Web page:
For example: VIBGYOR is an acronym for the seven colors of the rainbow: violet, indigo, blue, green, yellow, orange, and red. Other than acronyms, there are other kinds of mnemonics too, such as flashcards, classifying things into categories, etc., can all help your students to remember what they’ve learned quickly. 

  1. Encourage high-level information processing with metacognitive strategies

Some researchers have also suggested that there is something called “metacognition,” which means “thinking about thinking.” In practice, when you rehearse, try to remember what you have forgotten, or engage in techniques that actively help others to learn or remember (such as teaching with a purpose), you are engaging in a form of metacognition. 

Back in 1987, A.L. Brown initiated discussion around metacognition strategies in the context of learning. Over the years, it has developed quite a bit. 

In the context of online courses, here are some of the best metacognitive strategies:

  • Advance organizers: Encourage your students to think about your lesson plan by sharing course calendars in advance. This helps your students to foresee what to expect and connect it with information they already know. 
  • Self-planning: Urge your students to plan their assignments, and how they will structure them. This gives them extra room to “think about what they are learning” – metacognition. 
  • Self-monitoring: Student self-rating scales are an excellent way to understand where your students need help. Create online forms that help students to monitor their learning at the end of every lesson/week, as per your convenience. 
  • Self-evaluation: This could be at regular intervals or at the end of the course. As online courses are mostly taken up by self-motivated individuals, it is important that they see results. 

In addition to self-evaluation, you can use associations to help students learn and remember what they learn. To make this process more effective, you must know what your students already know. So,

  • Before enrolling someone into a course, assess their level of knowledge to ascertain if they are a good fit. 
  • If they are not, and you are launching a course for beginners, make sure that you create your content so that they can relate what you teach to something they already know. This means you will have to help them in the encoding process.

You may need to use methods like chunking, imagery, and elaboration.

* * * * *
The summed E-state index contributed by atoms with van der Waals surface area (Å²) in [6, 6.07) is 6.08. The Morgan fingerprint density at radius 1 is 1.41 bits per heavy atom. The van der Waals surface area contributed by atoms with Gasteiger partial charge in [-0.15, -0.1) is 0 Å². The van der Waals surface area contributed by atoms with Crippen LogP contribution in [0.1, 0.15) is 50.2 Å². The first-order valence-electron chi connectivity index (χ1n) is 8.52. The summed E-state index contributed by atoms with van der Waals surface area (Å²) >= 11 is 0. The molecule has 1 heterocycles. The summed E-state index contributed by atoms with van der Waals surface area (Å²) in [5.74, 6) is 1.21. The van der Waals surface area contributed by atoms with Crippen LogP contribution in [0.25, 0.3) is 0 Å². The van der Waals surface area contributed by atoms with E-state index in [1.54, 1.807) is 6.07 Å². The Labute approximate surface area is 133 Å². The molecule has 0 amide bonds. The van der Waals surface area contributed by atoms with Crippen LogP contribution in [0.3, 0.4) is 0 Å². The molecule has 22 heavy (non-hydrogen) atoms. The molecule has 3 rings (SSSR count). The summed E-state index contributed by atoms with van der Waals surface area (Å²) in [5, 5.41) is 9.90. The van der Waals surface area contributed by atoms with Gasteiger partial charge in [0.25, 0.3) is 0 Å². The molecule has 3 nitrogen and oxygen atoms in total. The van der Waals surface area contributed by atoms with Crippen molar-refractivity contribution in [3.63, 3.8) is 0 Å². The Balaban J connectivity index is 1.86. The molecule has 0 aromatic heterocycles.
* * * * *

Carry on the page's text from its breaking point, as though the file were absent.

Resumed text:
• Break your modules into smaller chunks, and use engaging polls, Q&As, online debates, and peer support to keep your students engaged. 
  • Encourage your students to form associations with their previous knowledge by presenting content in a way that is easy to visualize. This helps with using imagery to learn and remember.
  • Finally, your online course must encourage the student to engage with the material actively. This process, also known as elaboration, is essential to keep learners engaged and form associations with existing knowledge to learn something new. 

Although these are all cognitive and metacognitive strategies, you cannot ignore the importance of emotions, motivation, and social learning theories.

  1. Add social engagement and emotions to the mix

Most of your students sign up for your course because they cannot physically attend classes for different reasons. Online learning environments offer an alternative to in-person learning and provide better engagement in many cases. But it’s important to make your online learning environment lively and engaging. The key is to use socio-affective strategies, which involve interpersonal communication and emotions. Please note “affect” means feelings. 

Here’s how to do that:

  • Be relatable for your students to learn through modeling. Generate feelings of curiosity, excitement, satisfaction, contentment, joy, surprise, etc. It is pretty easy to provoke these emotions in your students.
  • Gamification can help your students feel satisfied and content when they achieve certain levels of completion. 
  • Giving them badges, certificates, or other forms of positive reinforcement can help you install joy. 
  • If you offer a surprise discount for a well-performing student, you combine joy with surprise, which makes them more motivated to learn.
  • You can use polling and create tests and games at the end of every 15 minutes to keep your students engaged and help them share what they have learned on forums. 
  • As youngsters are more familiar with using social media, it makes sense to incorporate social media in learning as well. 

Humanize information processing theory to create relatable online courses

Information processing theory helps us to understand how we store and learn new information in our minds, using our sense organs and the brain. Although this model is accurate in terms of how sensation & perception, and memory work, it does not explain social learning and the roles of motivation and emotions. 

Moreover, the human mind is incredibly complex and cannot be reduced to how the computer functions. As creator educators, it is crucial to keep your students’ innate desires and feelings in mind. By creating an engaging online learning environment and considering human limitations, you can develop a successful online course that leaves a lasting impression on your students. 

Thinkific gives you various tools to create course content that is engaging and social. It helps you create course content rooted in information processing models yet recognizes that your students are thinking and feeling human beings, who like to interact with one another while learning. It offers powerful social engagement features which make it easy for you to create group learning modules and encourage lively discussions among your students. 

By humanizing online learning, Thinkific helps you connect with your students intellectually in an engaging manner. To learn more about how Thinkific can help you create course modules rooted in psychological science, contact us today.